Data fetch and filtering

In our diagram, we showed you how each cluster has what are effectively dedicated paths for data fetch and filtering (let's call that sampling to save some keystrokes and time) logic to service them. Rather than a global sampler array, each cluster gets its own, reducing overall texturing performance per thread (one SP thread can't use all of the sampler hardware, even if the other samplers are idle) but making the chip easier to build.

The sampler hardware per cluster runs in a separate clock domain to the SPs (a slower one), and with the chip supporting D3D10 and thus constant buffers as a data pool to fetch from, each sampler section has a bus to and from L1 and to and from dedicated constant buffer storage. Measured L1 size is seemingly 8KiB. We (crudely) measure cache sizes by fetching multi-size and multi-component texture surfaces into our shader, measuring performance and making what's essentially a guess about size, but one we're confident in, based on where we see performance decreasing as cache misses start to occur.

Data fetch and filtering is tied implicitly to any memory controller and caching schemes a GPU might employ, as well as the DRAMs the chip is connected to and their performance as well. We question if any dedicated sampler hardware exists to match constant fetch being unfiltered and with different access patterns across their memory space, compared to other data access the chip is already being asked to perform. Therefore under D3D10, we suggest that basis filter rates will decrease as constant buffers are accessed using the same logic, but we also suggest that constant fetch is sufficiently optimal so as to negate the performance hit acceptably.

Filtering wise, the sampler hardware provides bilinear as the base filtering mode with trilinear and anisotropic (non-box, perspectively correct) filtering as options for all surface types the sampler hardware can access. Up to 16x anisotropic filtering is again available, and the out-of-the-box setting with all shipping drivers will be a high level of angle invariance. Put simply, more surfaces in the scene will receive high levels of filtering as requested by the application or the user via the control panel, as a default matter of course, raising the minimum level of image quality with surface filtering enabled by a significant amount.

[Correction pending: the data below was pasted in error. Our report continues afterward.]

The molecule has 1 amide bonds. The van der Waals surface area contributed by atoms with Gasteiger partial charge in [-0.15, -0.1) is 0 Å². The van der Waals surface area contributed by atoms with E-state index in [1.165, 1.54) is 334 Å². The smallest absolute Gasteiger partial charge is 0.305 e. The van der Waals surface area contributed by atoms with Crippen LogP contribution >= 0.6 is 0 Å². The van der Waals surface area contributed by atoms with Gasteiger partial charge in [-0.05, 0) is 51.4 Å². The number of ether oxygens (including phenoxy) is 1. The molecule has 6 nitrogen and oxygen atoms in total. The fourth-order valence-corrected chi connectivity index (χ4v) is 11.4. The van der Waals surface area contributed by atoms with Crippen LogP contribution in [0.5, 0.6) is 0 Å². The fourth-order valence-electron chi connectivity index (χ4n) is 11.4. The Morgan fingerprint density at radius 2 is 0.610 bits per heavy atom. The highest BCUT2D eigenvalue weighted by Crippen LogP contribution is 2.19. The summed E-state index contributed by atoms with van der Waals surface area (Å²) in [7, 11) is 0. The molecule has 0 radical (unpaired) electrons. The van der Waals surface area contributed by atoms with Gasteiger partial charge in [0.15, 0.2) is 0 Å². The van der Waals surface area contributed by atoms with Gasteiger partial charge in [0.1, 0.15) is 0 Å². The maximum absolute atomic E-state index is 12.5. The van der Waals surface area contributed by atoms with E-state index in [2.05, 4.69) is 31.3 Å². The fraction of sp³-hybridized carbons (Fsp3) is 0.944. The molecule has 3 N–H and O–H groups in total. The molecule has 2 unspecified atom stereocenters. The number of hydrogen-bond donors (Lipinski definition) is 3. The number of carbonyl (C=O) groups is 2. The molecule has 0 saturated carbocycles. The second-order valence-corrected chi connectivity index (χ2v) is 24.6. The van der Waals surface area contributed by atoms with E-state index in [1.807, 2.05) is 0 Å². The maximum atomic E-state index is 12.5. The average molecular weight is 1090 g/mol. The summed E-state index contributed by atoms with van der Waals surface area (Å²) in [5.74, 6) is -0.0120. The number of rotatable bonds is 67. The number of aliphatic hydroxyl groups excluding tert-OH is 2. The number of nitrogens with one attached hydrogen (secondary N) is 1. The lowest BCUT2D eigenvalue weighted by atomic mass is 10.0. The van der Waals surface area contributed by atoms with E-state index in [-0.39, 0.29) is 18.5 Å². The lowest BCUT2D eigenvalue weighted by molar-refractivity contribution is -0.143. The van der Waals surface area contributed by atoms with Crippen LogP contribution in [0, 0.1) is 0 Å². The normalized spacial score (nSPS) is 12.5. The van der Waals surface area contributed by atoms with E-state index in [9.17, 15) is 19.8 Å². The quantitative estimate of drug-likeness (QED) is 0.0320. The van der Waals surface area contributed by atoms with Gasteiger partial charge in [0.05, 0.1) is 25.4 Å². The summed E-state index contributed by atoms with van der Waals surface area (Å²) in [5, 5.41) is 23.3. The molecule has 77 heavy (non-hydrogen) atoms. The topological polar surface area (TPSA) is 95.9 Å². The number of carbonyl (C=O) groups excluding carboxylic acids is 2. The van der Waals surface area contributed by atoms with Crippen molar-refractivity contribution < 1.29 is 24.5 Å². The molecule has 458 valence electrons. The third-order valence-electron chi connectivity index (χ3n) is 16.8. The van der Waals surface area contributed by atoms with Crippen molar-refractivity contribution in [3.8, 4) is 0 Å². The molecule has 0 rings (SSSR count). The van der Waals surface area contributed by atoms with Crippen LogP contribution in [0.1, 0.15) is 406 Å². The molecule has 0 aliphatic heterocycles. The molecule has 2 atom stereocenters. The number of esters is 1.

We've been banging the image quality drum for some time now, with a view to it being raised as a default by the main IHVs when the hardware is able to with a surfeit of performance. It happens with G80, big time, and should not be underestimated or glossed over. While other base filtering optimisations remain in the driver's default settings as it controls the hardware, with G80, the return to almost invariant filtering with G80 and GeForce 8-series products is most welcome. The hardware can also filter somewhat orthogonally, too, which deserves a mention. The chip can filter any and all integer and floating point surfaces it can access in the sampler hardware, and that includes surfaces with non-linear colour spaces. Filtering rates essentially just become a product of consumption of the available per-cycle bilerps.

The sampler hardware runs at base clock, as do the on-chip memories and the back end of the chip, which is conveniently next on the list.